Why Arts Education Matters
My mother taught me when I was three years old to memorize and recite "'Twas the Night Before Christmas." Everybody laughs, but it's absolutely the truth. My mother was my first teacher of the arts, and I performed "'Twas the Night Before Christmas" for my father, so he was my first audience. Even at that young age, I had a child’s intuition, which I would now say was a simple understanding of how art and culture affect us as human beings and how we can connect to each other through the arts. That understanding is something that defines my life to this day.
When I was growing up, my parents supported my interest in taking acting classes and doing community theater. My father drove me to the rehearsals every day after school, whenever I was doing community theatre productions, and I went to a performing arts camp in New Hope, Pennsylvania. I grew up in Trenton, New Jersey, and my parents even allowed me to go on the train to New York City when I was a young teen to study theater.
My parents' faith in me at that young an age—and the kind of professional training I was getting from my theater teachers—gave me a sense of purpose, a sense of self-confidence, a sense of discipline. I learned what artistic achievement actually was, what hard work the business was. I didn't have this rosy picture of what our business was. I was really learning what it would require for me to become a professional.
I was also learning about life. Working with great teachers like Ruth Strahan and Herb Hamsher, who’s also been my manager for 35 years, I learned about having faith in myself and about developing humility. Most people know that this business is all about not getting everything you want when you want it. Since success comes with such incredible gifts, many people don't realize that, for an actor, most of our lives are actually filled with recognizing that we can't control things. So I've learned, and am still learning as this is an active process, to simply be grateful for what I've been given. Those are very, very precious life skills that were all part of my arts education.
I became an actor, but arts education isn’t just about preparing our young people for a career in the arts. I’m on the board of several organizations that work with young people in the New York City area through theater education, including MCC Theater and LeAp OnStage. I recently went to a LeAp OnStage class, and I talked to some of the kids participating. Some of them want to work in theater, and some of them don’t. The program teaches them theater skills, but they also learn about the world around them. They learn about discipline and hard work and what's required and what they have to do to bring themselves to the work. They learn how they can be of service in the world through the arts. They learn how to elevate the people around them. They learn how to work with a team. By studying the arts, these students are exposed to worlds and lives that they might not have any other way of knowing about or any other way to connect with in their lives the way they are right now. Arts education expands their horizons.
These young people are our legacy. We are passing the torch to them. And I think that’s one of the most important reasons why we need to foster the arts. My late friend Wendy Wasserstein, the wonderful Pulitzer Prize-winning playwright, created a program called Open Doors, run by Theatre Development Fund, that brings young people to the theater. When you talk to them after they’ve seen a performance, you hear how their lives are changed exponentially. They feel differently about themselves and the world around them. I think when we get into the arts as young people, it tends to be pretty much about us and our egos. But as we really learn about the arts we discover that it is all about being of service and all about supporting others in seeing things they would not otherwise see—about themselves as well as other people.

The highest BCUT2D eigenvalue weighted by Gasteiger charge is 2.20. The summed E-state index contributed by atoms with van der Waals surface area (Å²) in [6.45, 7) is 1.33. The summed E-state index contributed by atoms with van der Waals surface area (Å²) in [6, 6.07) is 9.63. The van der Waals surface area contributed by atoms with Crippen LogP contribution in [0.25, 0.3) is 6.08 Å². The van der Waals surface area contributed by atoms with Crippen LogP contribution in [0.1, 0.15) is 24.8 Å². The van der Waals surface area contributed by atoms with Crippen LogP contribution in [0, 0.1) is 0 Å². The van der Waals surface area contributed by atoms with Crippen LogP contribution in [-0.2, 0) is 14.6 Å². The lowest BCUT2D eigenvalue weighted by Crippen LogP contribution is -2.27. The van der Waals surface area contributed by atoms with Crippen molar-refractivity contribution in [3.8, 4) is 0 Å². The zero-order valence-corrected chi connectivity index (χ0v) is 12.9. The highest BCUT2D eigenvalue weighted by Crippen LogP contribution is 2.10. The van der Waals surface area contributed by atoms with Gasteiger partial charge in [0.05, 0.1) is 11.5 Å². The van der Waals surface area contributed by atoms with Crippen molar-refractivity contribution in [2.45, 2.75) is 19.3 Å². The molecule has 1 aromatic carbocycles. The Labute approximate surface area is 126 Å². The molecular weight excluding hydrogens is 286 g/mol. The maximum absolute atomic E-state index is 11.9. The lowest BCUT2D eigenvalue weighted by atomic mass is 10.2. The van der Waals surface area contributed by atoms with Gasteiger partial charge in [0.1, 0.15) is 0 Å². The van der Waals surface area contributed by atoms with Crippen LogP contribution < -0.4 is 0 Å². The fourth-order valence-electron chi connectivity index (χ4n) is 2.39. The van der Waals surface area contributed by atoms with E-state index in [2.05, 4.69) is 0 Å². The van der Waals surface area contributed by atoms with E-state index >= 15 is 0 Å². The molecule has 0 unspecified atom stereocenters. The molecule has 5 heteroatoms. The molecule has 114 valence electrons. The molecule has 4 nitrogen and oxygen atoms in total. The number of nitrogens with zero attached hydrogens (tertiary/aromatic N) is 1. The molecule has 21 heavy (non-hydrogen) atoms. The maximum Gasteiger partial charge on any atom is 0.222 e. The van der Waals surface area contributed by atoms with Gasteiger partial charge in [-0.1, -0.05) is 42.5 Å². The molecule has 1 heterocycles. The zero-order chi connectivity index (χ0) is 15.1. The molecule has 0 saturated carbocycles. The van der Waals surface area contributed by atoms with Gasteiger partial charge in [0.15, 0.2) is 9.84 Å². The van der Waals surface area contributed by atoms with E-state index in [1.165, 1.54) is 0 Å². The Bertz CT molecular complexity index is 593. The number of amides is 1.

Because of my own experience in arts education, and all of the visible ways I see it impact young people today, I was thrilled to learn that there’s a new honor from the Tony Awards®—the Excellence in Theatre Education Award—which is supported by a partnership between the Tonys and Carnegie Mellon University. I think this award underscores that the Tonys are not actually a competition; they are a recognition of achievement. Everyone who ever gets an award always wants to thank the many, many people who participated in their achievement, and really where it all always begins is with our teachers. So this award makes the Tonys a recognition of that beginning as well as the culmination of the achievement.
What’s even better is that this particular Tony award is open to nominations from the public. I know my own story is just one of many stories of the ways that people have been changed by arts education delivered by great teachers. I hope you’ll take a moment to nominate a great theater education teacher in your life for this award. I can’t wait to lead the standing ovation for our very first honoree this spring.
For three consecutive years, Judith Light was nominated for Broadway's Tony Award as Best Featured Actress in a play. She won back-to-back Tonys for Jon Robin Baitz's “Other Desert Cities"(2012) and Richard Greenberg's "The Assembled Parties" (2013). She also won back-to-back Drama Desk Awards for those performances. In 1999 she starred in the Pulitzer Prize-winning play "Wit" in New York and also at the Kennedy Center winning the Helen Hayes award. Her Broadway debut was in "A Doll's House” with Liv Ullman, followed by a season at the Eugene O'Neill Playwrights Conference. Judith received her BFA from Carnegie Mellon University and has worked in repertory theatres in the US, Canada and performed in Europe. In 2014, she was named the National Ambassador for the 19th KIDS NIGHT ON BROADWAY® by The Broadway League.